Saturday, July 11, 2009 – Forthbank Stadium, Stirling
Pre-season games always have the potential to be a snorefest, but when you get a decent contest together with some lovely summer weather they can really enjoyable, like this one was.
Despite the season being only a fortnight away there wasn’t abundance of options in my local area.
Junior clubs aren’t permitted to play at all until the third Saturday in July while my own team Livingston’s game against Falkirk had to be played behind closed doors because of a lack of a safety certificate for Almondvale Stadium.
With the sun splitting the skies, I decided to go slightly further afield to Stirling, accessible relatively easily by train from Linlithgow.
Stirling is a place I like. While the Scottish football landscape is littered with post-industrial blackspots and one horse towns, Stirling a fairly handsome and genteel place in the most part.
Bearing that in mind it’s maybe a tad ironic and unfortunate that it’s most inhabitant of recent times is probably ‘problem family’ matriarch ‘Big’ Mags Haney from the degenerated housing scheme of Raploch. Still, you can’t have everything.
Forthbank Stadium, where Stirling Albion have played for the last fifteen years or so, is the other side of town from Raploch, not a bad thing when making the journey from the railway station on foot.
Unlike Annfield, where Albion used to be based, Forthbank is on the outskirts of the ‘city’, about twenty minutes walk from the main drag, where Stirling’s many visitors find a good mix of local shops and national multiples in the shadow of the Castle.
The walk itself took me through a regeneration zone, along an ‘urban clearway’ and past a sewage farm, but with the weather hot and sunny it wasn’t really any great hardship.
I arrived nice and early so I had a look round the stadium, which is part of a bigger Council owned sports campus.
A swimming pool and sports centre sit over the road from the stadium’s main entrance and there are a couple of 3G artificial pitches, one of which was hosting women’s hockey.
The football ground itself reminds me very much of Almondvale Stadium in it’s original incarnation, which given that they were built around the same time is probably no great surprise.
While Almondvale has been developed into a miles-too-big 10000 capacity stadium, Forthbank is pretty much ‘as you were’ in that it remains unaltered from it’s original spec of seated stands down the touchlines topped off with small terraces behind both goals.
The overall capacity is 4000, with about 2500 of those accommodated in the stands. For all but the occasional cup ties that’s plenty for Albion, who command a core support of about 5-700 these days – disproportionately low for the size of Stirling itself.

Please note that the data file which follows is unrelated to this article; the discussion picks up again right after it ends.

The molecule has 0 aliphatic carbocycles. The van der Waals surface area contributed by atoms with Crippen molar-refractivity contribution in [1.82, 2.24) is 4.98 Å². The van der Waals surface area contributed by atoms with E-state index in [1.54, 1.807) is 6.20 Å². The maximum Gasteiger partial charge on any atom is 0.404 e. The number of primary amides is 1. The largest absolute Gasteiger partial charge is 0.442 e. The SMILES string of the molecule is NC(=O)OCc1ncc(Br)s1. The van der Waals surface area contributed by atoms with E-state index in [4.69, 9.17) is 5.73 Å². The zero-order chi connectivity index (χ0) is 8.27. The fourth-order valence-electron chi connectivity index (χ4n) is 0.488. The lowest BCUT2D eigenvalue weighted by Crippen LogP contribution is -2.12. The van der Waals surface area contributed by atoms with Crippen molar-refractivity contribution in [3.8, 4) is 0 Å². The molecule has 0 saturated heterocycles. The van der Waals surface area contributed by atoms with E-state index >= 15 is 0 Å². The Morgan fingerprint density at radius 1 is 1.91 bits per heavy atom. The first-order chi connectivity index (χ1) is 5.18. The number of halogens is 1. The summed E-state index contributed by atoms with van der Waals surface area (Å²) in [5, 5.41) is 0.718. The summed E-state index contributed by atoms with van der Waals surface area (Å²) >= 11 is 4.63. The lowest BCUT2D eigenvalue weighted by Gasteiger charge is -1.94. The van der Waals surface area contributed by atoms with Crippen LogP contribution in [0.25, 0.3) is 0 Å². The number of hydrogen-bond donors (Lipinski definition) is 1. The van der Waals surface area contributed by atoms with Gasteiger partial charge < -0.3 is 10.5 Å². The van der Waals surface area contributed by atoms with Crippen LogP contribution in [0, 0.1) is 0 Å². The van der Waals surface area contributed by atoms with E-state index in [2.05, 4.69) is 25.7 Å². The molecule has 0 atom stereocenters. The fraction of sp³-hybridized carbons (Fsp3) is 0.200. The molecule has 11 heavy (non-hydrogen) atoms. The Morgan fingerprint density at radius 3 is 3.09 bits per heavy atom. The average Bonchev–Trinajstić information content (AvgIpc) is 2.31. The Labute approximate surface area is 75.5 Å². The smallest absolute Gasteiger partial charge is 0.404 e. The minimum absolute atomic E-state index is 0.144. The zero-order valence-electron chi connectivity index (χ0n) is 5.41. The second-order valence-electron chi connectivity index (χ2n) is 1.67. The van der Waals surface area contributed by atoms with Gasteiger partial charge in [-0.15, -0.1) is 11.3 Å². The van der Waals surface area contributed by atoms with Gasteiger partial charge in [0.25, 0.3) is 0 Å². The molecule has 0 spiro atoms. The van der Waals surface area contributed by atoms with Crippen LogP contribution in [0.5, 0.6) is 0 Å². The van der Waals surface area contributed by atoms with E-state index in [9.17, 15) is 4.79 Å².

That lack of support is maybe one reason why the ‘Save Stirling Albion’ campaign is fairly high profile around and inside the ground.
The current Albion chairman says he wants out, and the local Supporters Trust has come up with some imaginative fund-raising schemes with the aim of assisting his departure, including a chance to contribute £40 towards the fund to buy the club which has found some celebrity backers.
On the field, Albion are preparing for their second season back in the Second Division after a brief flirtation with the First. For the past few years former Hearts and St Johnstone player Allan Moore has been their manager, doing what appears to be a fine job on a tight budget.
A tricky wee winger in his day, Moore is a player I enjoyed watching a few years back during a brief spell with Livingston. Given that he has tried to instill a philosophy of passing the ball on the deck as a boss, I’ve generally found his Albion teams to be decent to watch too.
Partick Thistle are similar in outlook under Ian McCall, and although I am not McCall’s biggest fan I’ve got a grudging respect for his strong record at First Division level with Airdrieonians, Falkirk and now Thistle.
Thistle turned out for the game in their ‘unique’ pink and grey hooped away kit while the home side were in an uncharacteristic all-royal blue outfit.
Backed by a majority of the 604 crowd, the Glaswegians started better, but some calamitous defending saw them fall behind after 27 minutes when Ross Forsyth was given the freedom of the penalty area to ghost in and glance home Stewart Devine’s free kick unchallenged.
That was only goal of the first half, but there was plenty to admire in the play, especially from Thistle who got their short passing going quite effectively on a tricky pitch.
After a half time interlude of some utterly dreadful easy listening tunes, the second half didn’t quite live up to the first.
The predictable procession of substitutions saw to that, although it was interesting to see Jim Hamilton – a personal cult hero of mine – step out for his first public appearance for Thistle.
Vastly experienced, Hammy prowled around up front, holding the ball well and bringing his team-mates into play. It occurred to me that for all his limitations he’s the type of player we could do with back at Livingston, where he had a successful half season a few years back.
Like all new strikers he seemed anxious to get off the mark for his new club and when Thistle were awarded a penalty for a reckless lunge on impressive trialist Chris Erskine, he asserted his view quite forcefully that he should take the spot kick.
Sadly for him, he was forced to give way to Paul Cairney who put the kick away with confidence and earned Thistle what I felt was a well deserved share of the spoils.
Scoring – 1-0 Forsyth (26), 1-1 Cairney (80 pen)
Attendance – 604
Admission – £7
Programme – £1
Food – The world’s greasiest pie £1.20
Match Rating: 7/10